counter.compareAndSet( expected, updated )
 .then( function( result ) {
 })
 .catch( function( error ) {
 });

Blocking method:

// *******************************************
// Backendless.Counters approach
// *******************************************
var result = Backendless.Counters.compareAndSetSync( counterName, expected, updated );

// *******************************************
// Backendless.Counters.of() approach
// *******************************************
var counter = Backendless.Counters.of( counterName );
var result = counter.compareAndSetSync( expected, updated );

where:

counterName - name of the counter to update.
expected - the expected value of the counter. If the current value equals the expected value, the counter is set to the "updated" value.
updated - the new value to assign to the counter if the current value equals the expected value.

Example:

var successCallback = function( response ) {
  console.log( "has the counter been updated? - " + response );
};

var failureCallback = function( fault ) {
  console.log( "error - " + fault.message );
};

// ************************************************
// Backendless.Counters approach
// ************************************************
Backendless.Counters.compareAndSet( "my counter", 1000, 2000 )
 .then( successCallback )
 .catch( failureCallback );

// ************************************************
// Backendless.Counters.of() approach
// ************************************************
var myCounter = Backendless.Counters.of( "my counter" );

myCounter.compareAndSet( 1000, 2000 )
 .then( successCallback )
 .catch( failureCallback );

Get current counter value

Returns the current value of the counter.

Non-blocking method:

// *******************************************
// Backendless.Counters approach
// *******************************************
Backendless.Counters.get( counterName )
 .then( function( result ) {
 })
 .catch( function( error ) {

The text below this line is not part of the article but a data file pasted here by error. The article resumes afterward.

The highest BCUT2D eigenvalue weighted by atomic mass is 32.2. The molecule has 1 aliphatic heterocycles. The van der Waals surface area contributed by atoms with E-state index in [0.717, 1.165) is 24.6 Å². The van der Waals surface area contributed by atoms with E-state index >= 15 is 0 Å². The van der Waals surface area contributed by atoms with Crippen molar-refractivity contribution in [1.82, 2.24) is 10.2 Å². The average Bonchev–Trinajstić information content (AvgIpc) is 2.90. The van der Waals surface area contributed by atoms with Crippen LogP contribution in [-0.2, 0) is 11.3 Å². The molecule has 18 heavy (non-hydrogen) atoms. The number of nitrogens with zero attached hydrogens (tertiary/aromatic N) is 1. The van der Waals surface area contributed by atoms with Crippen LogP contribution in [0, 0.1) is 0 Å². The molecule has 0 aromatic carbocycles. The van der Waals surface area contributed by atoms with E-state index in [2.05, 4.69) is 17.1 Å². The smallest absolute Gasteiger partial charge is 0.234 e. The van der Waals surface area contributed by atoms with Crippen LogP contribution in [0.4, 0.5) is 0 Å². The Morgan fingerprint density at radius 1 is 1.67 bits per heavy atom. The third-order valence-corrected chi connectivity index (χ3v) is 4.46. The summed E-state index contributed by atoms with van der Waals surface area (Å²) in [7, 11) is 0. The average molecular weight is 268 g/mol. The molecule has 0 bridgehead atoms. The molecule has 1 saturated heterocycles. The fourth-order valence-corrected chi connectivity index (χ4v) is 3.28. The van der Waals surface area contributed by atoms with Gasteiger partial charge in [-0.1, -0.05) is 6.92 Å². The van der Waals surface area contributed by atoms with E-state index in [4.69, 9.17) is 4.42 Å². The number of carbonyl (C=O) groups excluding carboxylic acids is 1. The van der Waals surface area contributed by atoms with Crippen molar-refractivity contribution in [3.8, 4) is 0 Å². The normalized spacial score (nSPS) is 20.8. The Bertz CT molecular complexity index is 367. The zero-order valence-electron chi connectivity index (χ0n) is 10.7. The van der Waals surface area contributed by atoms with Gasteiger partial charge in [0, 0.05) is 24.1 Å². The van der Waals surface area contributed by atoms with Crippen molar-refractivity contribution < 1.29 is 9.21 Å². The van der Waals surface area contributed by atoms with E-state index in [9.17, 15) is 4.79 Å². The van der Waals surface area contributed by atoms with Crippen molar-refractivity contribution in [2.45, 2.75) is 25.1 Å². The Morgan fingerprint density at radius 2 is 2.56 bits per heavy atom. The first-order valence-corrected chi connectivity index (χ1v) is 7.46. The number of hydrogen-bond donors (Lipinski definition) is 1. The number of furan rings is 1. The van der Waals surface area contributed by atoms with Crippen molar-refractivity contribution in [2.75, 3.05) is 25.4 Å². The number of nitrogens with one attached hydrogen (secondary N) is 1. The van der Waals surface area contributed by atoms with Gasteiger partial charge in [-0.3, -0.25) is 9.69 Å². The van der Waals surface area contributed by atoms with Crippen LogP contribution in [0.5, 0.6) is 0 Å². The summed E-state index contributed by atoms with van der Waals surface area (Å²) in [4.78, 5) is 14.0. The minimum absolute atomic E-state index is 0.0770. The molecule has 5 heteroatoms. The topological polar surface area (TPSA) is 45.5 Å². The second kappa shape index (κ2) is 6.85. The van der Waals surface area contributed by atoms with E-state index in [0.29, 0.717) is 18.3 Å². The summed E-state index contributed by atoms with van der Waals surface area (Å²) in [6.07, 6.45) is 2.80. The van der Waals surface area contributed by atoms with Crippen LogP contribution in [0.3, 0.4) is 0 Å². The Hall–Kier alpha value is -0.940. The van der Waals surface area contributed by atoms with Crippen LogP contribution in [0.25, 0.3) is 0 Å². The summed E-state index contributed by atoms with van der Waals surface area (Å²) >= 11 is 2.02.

});

// *******************************************
// Backendless.Counters.of() approach
// *******************************************
var counter = Backendless.Counters.of( counterName );
counter.get()
 .then( function( result ) {
 })
 .catch( function( error ) {
 });

Blocking method:

// *******************************************
// Backendless.Counters approach
// *******************************************
var result = Backendless.Counters.getSync( counterName );

// *******************************************
// Backendless.Counters.of() approach
// *******************************************
var counter = Backendless.Counters.of( counterName );
var result = counter.getSync();

where:

counterName - name of the counter to get the current value of.

Example:

var successCallback = function( response ) {
  console.log( "counter value is - " + response );
};

var failureCallback = function( fault ) {
  console.log( "error - " + fault.message );
};

// ************************************************
// Backendless.Counters approach
// ************************************************
Backendless.Counters.get( "my counter" )
 .then( successCallback )
 .catch( failureCallback );

// ************************************************
// Backendless.Counters.of() approach
// ************************************************
var myCounter = Backendless.Counters.of( "my counter" );
myCounter.get()
 .then( successCallback )
 .catch( failureCallback );

Reset counter

Resets the current counter value to zero.

Non-blocking method:

// *******************************************
// Backendless.Counters approach
// *******************************************
Backendless.Counters.reset( counterName )